More body-part language


Not all expressions referring to the human body relate to weakness or disability. Many are descriptive. Some are about admirable traits. Others depict not-so-benign behaviour.  
Alice is up to her neck (or ears) in year-end accounting. This means only that she’s swamped with work.
When Everett drives off at break-neck speed, he’s going very fast. Someone heading into a project neck and heels, is acting spontaneously. As early as 1890, a neck and neck finish was horse racing jargon for a tie, or near tie. To win by a nose was to barely win. 
Antony is great at shouldering the load when there’s extra work. He’s not so eager to shoulder the blame, though, if things go wrong. Perhaps he lacks broad shoulders and therefore cannot handle criticism or responsibility. He’s too thin-skinned.
On the other hand, Paul stands head and shoulders above everyone else. He’s by far the best at most things. Mortimer attends political rallies to rub shoulders with important people. Shoulder to shoulder meaning close together, side by side, is often used to depict co-operation. To put one’s shoulder to the wheel is to start working hard.
Everyone occasionally needs a shoulder to cry on. That is, we need a sympathetic ear. If you’re in that situation, don’t turn to Anabella. She’s got a real chip on her shoulder and is always seeking excuses to feel ill-treated. Besides, she already gave you the cold shoulder when she snubbed you last week. 
Almost 1,000 years ago, being very close together was known as being “cheke bi cheke.” In the mid-19th century, this phrase was modified to “cheek by jowl.” We still say cheek by jowl, and it still means cheek by cheek. It also often means “too close for comfort.”
To bring Ludwig to his knees is to show him he’s been defeated. It’s a way of humbling him.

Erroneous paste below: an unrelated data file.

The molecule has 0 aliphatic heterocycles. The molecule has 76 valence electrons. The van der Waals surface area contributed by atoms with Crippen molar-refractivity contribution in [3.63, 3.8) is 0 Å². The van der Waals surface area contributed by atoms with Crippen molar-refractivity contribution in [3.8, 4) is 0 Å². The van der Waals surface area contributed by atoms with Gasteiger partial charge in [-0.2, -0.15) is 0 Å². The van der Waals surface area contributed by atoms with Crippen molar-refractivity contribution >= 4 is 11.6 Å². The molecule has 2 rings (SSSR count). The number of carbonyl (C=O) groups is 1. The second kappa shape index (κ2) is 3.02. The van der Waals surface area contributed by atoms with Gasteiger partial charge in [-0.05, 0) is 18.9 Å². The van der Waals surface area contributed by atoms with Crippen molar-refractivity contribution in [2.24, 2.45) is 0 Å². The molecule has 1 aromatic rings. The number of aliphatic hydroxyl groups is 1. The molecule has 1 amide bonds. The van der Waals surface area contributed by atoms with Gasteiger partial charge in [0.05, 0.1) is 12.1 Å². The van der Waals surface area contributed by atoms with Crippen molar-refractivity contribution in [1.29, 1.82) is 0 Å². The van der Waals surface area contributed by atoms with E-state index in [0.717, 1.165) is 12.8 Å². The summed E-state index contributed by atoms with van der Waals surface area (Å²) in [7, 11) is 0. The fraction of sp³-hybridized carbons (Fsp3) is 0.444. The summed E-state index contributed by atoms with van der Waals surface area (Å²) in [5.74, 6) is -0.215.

Anyone knee-high to a grasshopper is exceptionally small. A knee-slapper is a funny joke. To be knee-deep in something is to be deeply involved. A knee-jerk reaction is immediate expected behaviour.
A hair-raiser is something exciting but terrifying, like a horror movie or close call. Similarly, anything terrifying can make one’s hair stand on end or cause one’s skin to crawl. If you don’t turn a hair when disaster strikes, you remain composed. To split hairs is to quibble over trivia. When Morgan urges Zeke to keep his hair on, he’s saying, “Keep calm. Don’t lose your temper.” To have someone by the short hairs is to have him at your mercy. And if Patricia gets in Mom’s hair, she’s being annoying. 
If I foot it, I walk. If I foot the bill, I treat everyone. If I hot foot it, I flee. 
To have foot in mouth disease is to be known for saying the wrong thing. To be footloose and fancy-free is to be without commitments. A footpad is a highwayman.
We have many other such sayings — stiff upper lip, skin of the teeth, hollow leg, chinless wonder, dead man’s hand, to finger and to finger-point.
But we’re out of space.